Three of them had severe Alzheimer’s during the last years. But my dad, who lived to be ninety, (he should have lived longer, but that is another story) was sharp as a tack, right up to his last day. He had no signs of mental impairment.

I have often wondered why he was different. The other three took the advice of their doctors, and put themselves on low-fat diets. But my dad continued to eat a special breakfast that had been taught to him, which was full of animal fat. I think he kept sharp because of the special breakfast he always had, and the way he kept his mind active. I do not know if what he did will help others, but I have decided to share it.

The Food: Dad’s “Garbage”

Ever since I can remember, my dad always had the same breakfast. This was the menu:

  • Two eggs with the yolks, fried in butter
  • A small piece of rye toast, thickly spread with butter
  • A thick slice of full fat cheddar cheese
  • Several pieces of marinated raw herring
  • Some smoked salmon
  • Raw onions, that had been marinated overnight in vinegar

My mother, who was Russian, and felt she had a license to be rude, called this meal “garbage.” She ranted and raved at times about all the fat and cholesterol it contained. My dad continued to eat it every day, and eventually referred to it as “my garbage.”

I asked my dad why he ate it, especially when my mother was so mean to him over it. He said that his father told him that it would keep his mind sharp.

Interestingly enough, the butter, cheese, and egg yolks contributed valuable animal fat and other nutrients that are very important for nourishing the brain. Some studies have shown that eating eggs every day may be an important factor in maintaining mental function.

Both herring and salmon are very fatty fish. He ate them raw, though one had been fermented by smoking, and the other by marinating. Fermenting foods preserve and increase their nutrient value. Fish has been recommended for mental sharpness for thousands of years.

The ancient Egyptians believed that onions would heal and prevent all kinds of problems. Again, the onions were raw, somewhat fermented from the marinade.

Mental Activity

My dad never wrote down phone numbers. He always memorized them, keeping them in his head. And he always remembered them when he needed to make a call. He could hold hundreds in his mind at a time, and was always able to recall them.

My dad always followed the news of the world, keeping himself current on every issue. He would watch or read about the news many hours a day. And he would think about the issues, analyze them, and come up with ways to solve them that I thought were much more sensible than what the politicians actually did.

I asked him once why he spent so much time on the news, and why he memorized the phone numbers instead of writing them down. He said that he liked to use his mind.

Some studies have shown that older people who are mentally active are far less likely to get Alzheimer’s.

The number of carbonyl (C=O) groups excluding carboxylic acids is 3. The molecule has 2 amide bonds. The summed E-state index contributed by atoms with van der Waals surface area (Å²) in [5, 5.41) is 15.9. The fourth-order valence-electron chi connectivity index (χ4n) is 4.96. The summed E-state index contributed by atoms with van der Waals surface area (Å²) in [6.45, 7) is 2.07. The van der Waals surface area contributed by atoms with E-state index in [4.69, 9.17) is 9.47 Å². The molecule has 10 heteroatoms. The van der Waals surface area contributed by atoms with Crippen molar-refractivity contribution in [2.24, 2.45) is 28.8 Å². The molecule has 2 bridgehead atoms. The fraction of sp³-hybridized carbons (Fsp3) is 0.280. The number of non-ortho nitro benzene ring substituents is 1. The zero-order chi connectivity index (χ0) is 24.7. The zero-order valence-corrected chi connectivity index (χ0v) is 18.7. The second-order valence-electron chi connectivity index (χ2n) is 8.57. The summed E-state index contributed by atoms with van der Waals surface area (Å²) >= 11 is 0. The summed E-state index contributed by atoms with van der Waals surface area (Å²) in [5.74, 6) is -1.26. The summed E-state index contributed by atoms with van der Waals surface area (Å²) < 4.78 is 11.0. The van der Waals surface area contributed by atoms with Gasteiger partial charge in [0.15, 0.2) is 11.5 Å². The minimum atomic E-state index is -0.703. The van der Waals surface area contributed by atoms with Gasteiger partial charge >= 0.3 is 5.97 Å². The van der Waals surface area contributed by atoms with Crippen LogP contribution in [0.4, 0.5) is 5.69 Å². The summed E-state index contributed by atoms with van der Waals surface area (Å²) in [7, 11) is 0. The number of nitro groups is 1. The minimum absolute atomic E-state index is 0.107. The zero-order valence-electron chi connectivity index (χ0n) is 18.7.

Now, this is what he did, on advice from his father, who was also mentally sharp until the day he died. I do not know if this will work for anyone else.

But I am so grateful that he kept a sharp mind throughout his entire life.

Disclaimer: Information found on the Tender Grassfed Meat site, including this article, is meant for educational and informational purposes only. Any statements or claims about the possible health benefits conferred by any foods or anything else have not been evaluated by the Food & Drug Administration and are not intended to diagnose, treat, cure, or prevent any disease. None of the content on the Tender Grassfed Meat site should be relied upon for any purpose, and nothing here is a substitute for a medical diagnosis or medical treatment.

This post is part of Fat Tuesday, Real Food Wednesday and Fight Back Friday blog carnivals.

How Real Food Healed Me

By Stanley A. Fishman, author of Tender Grassfed Meat and Tender Grassfed Barbecue

Organic Greek yogurt, a traditional food.

Organic Greek yogurt, a traditional food.

Our ancestors did not reach for drugs or doctors when they had an injury. Instead, they tried to get the food that would enable their bodies to repair themselves.

Only the most serious injuries would require a doctor, and many traditional doctors would prescribe a particular food. The most famous and successful of ancient doctors, Hippocrates of Cos, said:

“Let thy food be thy medicine, and let thy medicine be thy food.”

This seems primitive, in our modern age, which celebrates the wonders of medical science. Yet many of us have noticed that medical science is not always the best choice, due to its using drastic methods such as drugs, surgery, and radiation for even minor ailments. And most drugs only manage to relieve symptoms, while interfering with the natural processes of our body.

I had a minor but annoying injury a few weeks ago. I had a choice, and I chose food. And it healed me.

 

The Injury

While fooling around, I got a split lip. It was not that bad, but it would not fully heal. There remained a split in the lip. If the lip got dry, especially at night, it would get quite painful. At other times, it was annoying. After two months, there was no change.

I thought of going to a doctor, but the only thing they could do was give me stitches, or a drug. Having a needle going in and out of my lip had no appeal. Drugs scare the heck out of me, since they interfere with the natural functions or our bodies, and I would consider one only under serious circumstances.

I began to look for natural remedies for a split lip that will not fully heal, and I found none.

 

The Remedy